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From Library Journal
Having developed Direct Neural Coupling, the Neurodyne company is doing well?but someone may be selling its secrets to Microbotics and creating killer mechanical bugs. Hogan's (Paths to Otherwhere, LJ 12/95) tension-filled thriller is recommended for sf collections.
Copyright 1997 Reed Business Information, Inc. --This text refers to the Hardcover edition.
Eric Heber and his wife, Vanessa, are on the cutting edge of technology, using direct connection between the human brain and mecs--tiny insect-scale robots--to explore a whole new world of experience and knowledge. But someone is out to steal this bold new science and pervert it to their own uses. Eric's teenage son Kevin and his friend Taki are caught up in these machinations and must convert their skills at playing with the mecs to the deadly serious business of outwitting the criminals and saving the life of Eric's engaging lawyer, Michelle Lang. Hogan's talent carries the reader from peak to peak in the story, while his knowledge of science and the meticulously drawn Seattle and Puget Sound locales constitute a splendid backdrop for the nonstop action. Dennis Winters --This text refers to the Hardcover edition.See all Product Description
Top Customer Reviews
In BUG PARK, James P. Hogan updates the same idea to create a futuristic amusement park game. People battle insects by putting their controlling 'consciousness' inside tiny bug-sized, man-shaped "mecs". When a mec is seriously damaged or rendered inoperable by an ant, the human operating that mec is unceremoniously thrown out of the game for "dying."
Hogan uses DNC, direct neural coupling, a technology yet to be invented, to pull this off. DNC shuts down our normal senses and replaces them with sensory input from the mecs. DNC allows Eric Heber, one of the teenage protagonists, to control the movements of the "Taki" mec as if its limbs were his own.
I have been an avid reader of James P. Hogan's works since his classic first novel, INHERIT THE STARS. Even though BUG PARK is a juvenile novel, the science and technology are as fully explained as anyone would ever want and most adults will also enjoy this book,
Readers will love the rapid, breath-taking pace of BUG PARK. Indeed, I can easily see how this novel could become a major blockbuster motion picture with its exciting mix of cutting-ege technology, kids in peril and corporate corruption.
(Are you listening DISNEY Corp.?)
Also, one point to nit-pick, for scientific names of any organism, when spelling the binomial name out, the genus is capitalized and the species is *always* lower case. On page396, "Limenitis lorquini"is what I am referring too, and the editors should be ashamed of themselves, because this is not the author's fault.
The story was enjoyable, the plot moves well, but the family structure was almost a direct parallel to Johnny Quest, including Bandit, I mean Batcat. I kept becoming distracted from the story as I read "Hoggi" instead of Taki etc., and like any good J.Q. story, the villain perishes in their own nefarious trap, leaving the hero's hands clean.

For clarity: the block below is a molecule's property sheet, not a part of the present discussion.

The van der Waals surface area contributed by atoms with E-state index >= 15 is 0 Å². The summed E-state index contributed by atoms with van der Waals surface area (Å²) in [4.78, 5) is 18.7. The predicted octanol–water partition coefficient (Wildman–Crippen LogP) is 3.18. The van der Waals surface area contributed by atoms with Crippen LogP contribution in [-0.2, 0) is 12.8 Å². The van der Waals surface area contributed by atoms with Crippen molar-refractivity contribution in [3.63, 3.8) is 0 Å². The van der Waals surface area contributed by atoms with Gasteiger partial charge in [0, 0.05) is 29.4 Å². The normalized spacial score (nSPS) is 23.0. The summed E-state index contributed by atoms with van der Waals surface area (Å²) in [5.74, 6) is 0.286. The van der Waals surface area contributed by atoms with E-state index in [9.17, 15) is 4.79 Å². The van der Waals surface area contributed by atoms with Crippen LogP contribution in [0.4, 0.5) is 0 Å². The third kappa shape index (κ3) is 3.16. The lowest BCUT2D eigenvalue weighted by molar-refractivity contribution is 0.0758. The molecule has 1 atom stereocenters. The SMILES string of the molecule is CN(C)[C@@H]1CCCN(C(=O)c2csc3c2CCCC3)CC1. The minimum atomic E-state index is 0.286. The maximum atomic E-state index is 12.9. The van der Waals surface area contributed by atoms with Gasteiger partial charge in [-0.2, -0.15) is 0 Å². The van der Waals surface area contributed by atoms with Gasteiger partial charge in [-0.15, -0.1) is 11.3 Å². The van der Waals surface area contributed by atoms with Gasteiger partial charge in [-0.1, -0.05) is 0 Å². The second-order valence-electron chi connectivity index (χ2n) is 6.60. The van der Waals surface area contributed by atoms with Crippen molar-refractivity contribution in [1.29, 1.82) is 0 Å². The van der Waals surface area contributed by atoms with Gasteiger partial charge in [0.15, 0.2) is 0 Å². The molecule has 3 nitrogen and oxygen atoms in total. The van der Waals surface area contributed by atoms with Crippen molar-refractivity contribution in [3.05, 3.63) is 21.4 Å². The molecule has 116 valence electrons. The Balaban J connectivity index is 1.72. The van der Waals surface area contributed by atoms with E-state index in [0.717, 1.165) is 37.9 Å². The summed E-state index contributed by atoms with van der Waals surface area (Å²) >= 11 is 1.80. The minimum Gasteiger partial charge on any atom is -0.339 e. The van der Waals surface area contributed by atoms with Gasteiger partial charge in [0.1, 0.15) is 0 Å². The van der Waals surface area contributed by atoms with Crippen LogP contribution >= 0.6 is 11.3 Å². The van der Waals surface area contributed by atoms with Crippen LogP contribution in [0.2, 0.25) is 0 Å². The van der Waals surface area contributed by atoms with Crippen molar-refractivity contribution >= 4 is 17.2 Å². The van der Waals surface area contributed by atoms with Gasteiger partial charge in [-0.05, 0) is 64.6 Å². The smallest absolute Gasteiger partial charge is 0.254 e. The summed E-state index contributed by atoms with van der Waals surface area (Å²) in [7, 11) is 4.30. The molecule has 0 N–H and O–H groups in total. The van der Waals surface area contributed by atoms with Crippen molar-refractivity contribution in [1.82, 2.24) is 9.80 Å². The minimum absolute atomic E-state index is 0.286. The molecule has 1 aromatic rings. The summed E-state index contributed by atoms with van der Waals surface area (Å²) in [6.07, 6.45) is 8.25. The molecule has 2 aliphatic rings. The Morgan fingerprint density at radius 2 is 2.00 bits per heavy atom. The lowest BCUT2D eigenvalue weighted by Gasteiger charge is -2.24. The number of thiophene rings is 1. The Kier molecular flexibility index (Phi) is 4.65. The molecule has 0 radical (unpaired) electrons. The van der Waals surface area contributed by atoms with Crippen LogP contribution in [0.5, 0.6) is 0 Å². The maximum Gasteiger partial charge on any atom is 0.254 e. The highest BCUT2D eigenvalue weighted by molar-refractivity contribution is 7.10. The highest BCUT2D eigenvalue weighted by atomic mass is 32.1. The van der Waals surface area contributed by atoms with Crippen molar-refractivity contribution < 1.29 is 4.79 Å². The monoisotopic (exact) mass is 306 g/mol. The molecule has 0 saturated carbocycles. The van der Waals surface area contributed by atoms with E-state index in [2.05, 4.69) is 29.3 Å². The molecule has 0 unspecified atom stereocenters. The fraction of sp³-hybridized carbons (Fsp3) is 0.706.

Finally, I enjoyed the little "Microcosm" joke at the end, I'm sure you will too.
In BUG PARK, James P. Hogan similarly develops another excellent novel around the idea of using telepresence to create a new type of amusement park ride: people battle actual insects in their own miniature world while, in effect, putting their controlling 'consciousness' inside tiny bug-sized, man-shaped "mecs".
Hogan uses DNC, direct neural coupling, a technology yet to be invented, to pull this off. DNC shuts down our normal senses and replaces them with sensory input from the mecs. DNC also allows Eric Heber, one of the young protagonists, to control the movements of "Taki," one of his mecs as if its limbs were his own limbs. The neurology of DNC is explained and extrapolated quite a bit, but I would have preferred even more. (I have been an avid reader of James P. Hogan's works since his first novel, the classic INHERIT THE STARS. The more science he puts into his novels the better!)
In BUG PARK, however, the S&T (science and technology) are as fully explained as most people would ever want it to be. My own tastes should not rule you in this case.
Most readers will love the rapid, breath-taking pace of BUG PARK. Indeed, I can easily see how this novel could become a major blockbuster motion picture with its exciting mix of cutting-ege technology, kids in peril and corporate corruption. (Are you listening DISNEY Corp.?)
Buy and Enjoy!
Most recent customer reviews
As I was reading this novel I thought, "This reminds me of Heinlein's juveniles." Sure enough, a few pages later Hogan uses the word, "Heinleinesque. Read morePublished on Aug. 5 2002 by R. Wallace
Bug Park was a really fun read. As usual, Hogan comes from a base of hard science, which helps makes the premise believable. Read morePublished on Aug. 4 2002 by Tom Wright
This book was nothing like I expected. There may not be a lot of character development, but what fun! I could not put it down. Read morePublished on Feb. 27 2002 by M. A. Ramos
Although somewhat lacking in serious plot and character developement, and in technical details (admittedly there couldn't be a lot,as this is an excursion into "fantasy... Read morePublished on March 16 2001 by GRIZZLY